Best daily deals

Links on Android Authority may earn us a commission. Learn more.

Samsung Galaxy Watch 4 vs Galaxy Watch 3: What are the differences?

Which older Samsung smartwatch is the better buy? We take a look at the pros and cons of each option.
By
November 22, 2022
A Samsung Galaxy Watch 4 on a leather surface displays the watch face Info Brick.
Kaitlyn Cimino / Android Authority

We’ve held the Galaxy Watch 3 in high regard for quite some time, naming it as one of the best smartwatches available when it launched in 2020. But the Galaxy Watch 4 series has proved itself as a capable successor, bringing a refreshed user experience and improved hardware. But this doesn’t necessarily mean it’s better in every scenario. There are several reasons why you may still want (or require) the old spice. Below, we walk you through the key differences and similarities between Samsung’s first Wear OS 3 smartwatch and its last Tizen flagship. Learn more in this quick Samsung Galaxy Watch 4 vs Galaxy Watch 3 comparison.

Our verdict: Samsung Galaxy Watch 4 review | Samsung Galaxy Watch 3 review


Samsung Galaxy Watch 4 vs Galaxy Watch 3


Design

The Galaxy Watch 3 launched in 2020 as Samsung’s standalone flagship smartwatch. Only one model was made available, but those seeking a sportier, sleeker, and cheaper alternative could opt for the Galaxy Watch Active 2.

The Galaxy Watch 4 debuted in 2021 in two forms. The standard offering is effectively the spiritual successor of the Galaxy Watch Active 2 and features a cleaner face, an aluminum shell, and a touch-sensitive bezel. The Classic model is the more direct Galaxy Watch 3 replacement and includes a tactile rotating bezel with etched minute markings and a slightly chunkier build. Both Galaxy Watch 4 options arrive in two dial sizes but feature similar core internal specs.

You’re also getting two screen sizes with the Galaxy Watch 4 series, with the smaller model using a 1.2-inch panel and the larger opting for a 1.4-inch display. The Classic model features slightly larger faces than the Galaxy Watch 3, with 46mm and 42mm options. The standard model features 44mm and 40mm faces, similar to the Galaxy Watch Active 2. Overall, the Galaxy Watch 4 series is thinner than the Galaxy Watch 3, making the new watches more comfortable to wear.

Beyond the return of the rotating bezel, the Galaxy Watch 4 Classic does feature some aesthetic differences over the Watch 3. The buttons are still located on the right edge but are flatter and elongated — a departure from the protruding nubs that gave the Galaxy Watch 3 a more imposing visage. The standard Galaxy Watch 4 has a cleaner, simpler facade than both and swaps a physical rotating bezel for a touch alternative that is pretty awkward to use. Overall, whether the Galaxy Watch 4 series is a visual improvement depends on your particular taste.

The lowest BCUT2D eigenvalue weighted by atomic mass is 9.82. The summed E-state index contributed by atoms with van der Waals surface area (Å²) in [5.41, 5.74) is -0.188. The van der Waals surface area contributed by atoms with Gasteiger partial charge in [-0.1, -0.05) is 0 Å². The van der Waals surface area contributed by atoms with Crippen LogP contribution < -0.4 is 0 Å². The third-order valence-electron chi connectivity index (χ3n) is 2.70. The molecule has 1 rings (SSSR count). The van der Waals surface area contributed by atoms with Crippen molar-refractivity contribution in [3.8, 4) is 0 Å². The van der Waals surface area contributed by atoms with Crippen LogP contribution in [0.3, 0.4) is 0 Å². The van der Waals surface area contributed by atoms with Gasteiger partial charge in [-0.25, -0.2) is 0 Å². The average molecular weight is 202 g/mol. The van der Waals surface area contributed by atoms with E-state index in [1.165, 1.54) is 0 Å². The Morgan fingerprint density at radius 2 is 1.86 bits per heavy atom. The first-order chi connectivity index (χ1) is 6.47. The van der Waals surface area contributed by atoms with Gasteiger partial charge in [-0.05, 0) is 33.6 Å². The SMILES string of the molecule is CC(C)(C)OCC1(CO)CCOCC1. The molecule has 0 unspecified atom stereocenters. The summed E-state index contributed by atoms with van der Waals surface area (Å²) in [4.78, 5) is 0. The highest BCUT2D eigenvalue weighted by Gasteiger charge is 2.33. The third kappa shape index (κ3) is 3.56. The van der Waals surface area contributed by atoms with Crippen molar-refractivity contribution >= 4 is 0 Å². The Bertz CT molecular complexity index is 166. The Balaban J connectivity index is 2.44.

Features

The Samsung Galaxy Watch 4 Classic on wrist showing the all apps screen containing Samsung Health, the Google Play Store, and others
Jimmy Westenberg / Android Authority

What about internal differences? Well, there are plenty. Let’s start with the operating system.

The Galaxy Watch 4 series switches from Samsung’s Tizen to Wear OS 3 and One UI Watch — the biggest software overhaul for Samsung’s wearables in years. It’s the first watch line to run Samsung and Google’s new co-developed OS and brings several new perks over the Galaxy Watch 3.

First and foremost, Wear OS opens the door to a more extensive app library than Tizen, including Google-specific features and apps, like Maps and onboard Assistant support, and more synchronicity with Android devices. The UI is incredibly slick, making it a breeze to gloss through installed apps or study health metrics. While the new platform is a breath of fresh air, it has several potentially deal-breaking limitations.

While the Galaxy Watch 3 supports iOS devices, the move to Wear OS 3 means the Galaxy Watch 4 does not. Additionally, several new Galaxy Watch 4 features are exclusive to Samsung smartphone users, including health-tracking smarts. This isn’t quite the case with the older smartwatch. Samsung also does a remarkable job loading the Watch 4 with its own apps. Samsung Pay usurps Google Pay (though Google Pay is available from the Play Store), while Samsung Health, not Google Fit, is the health tracking app of choice. Bixby also features as the default voice assistant, but thankfully, Google Assistant support finally rolled out in May 2022.

See also: How to use Google Assistant on the Galaxy Watch 4

The Galaxy Watch 3 stands to gain none of the promised Wear OS benefits. Samsung has no plans to update its Tizen devices to Wear OS and One UI Watch. If you’re looking for new OS features, you’ll have to get a new watch. At the same time, Samsung has committed to four years of updates with the Galaxy Watch 4, making it a more future-proof option.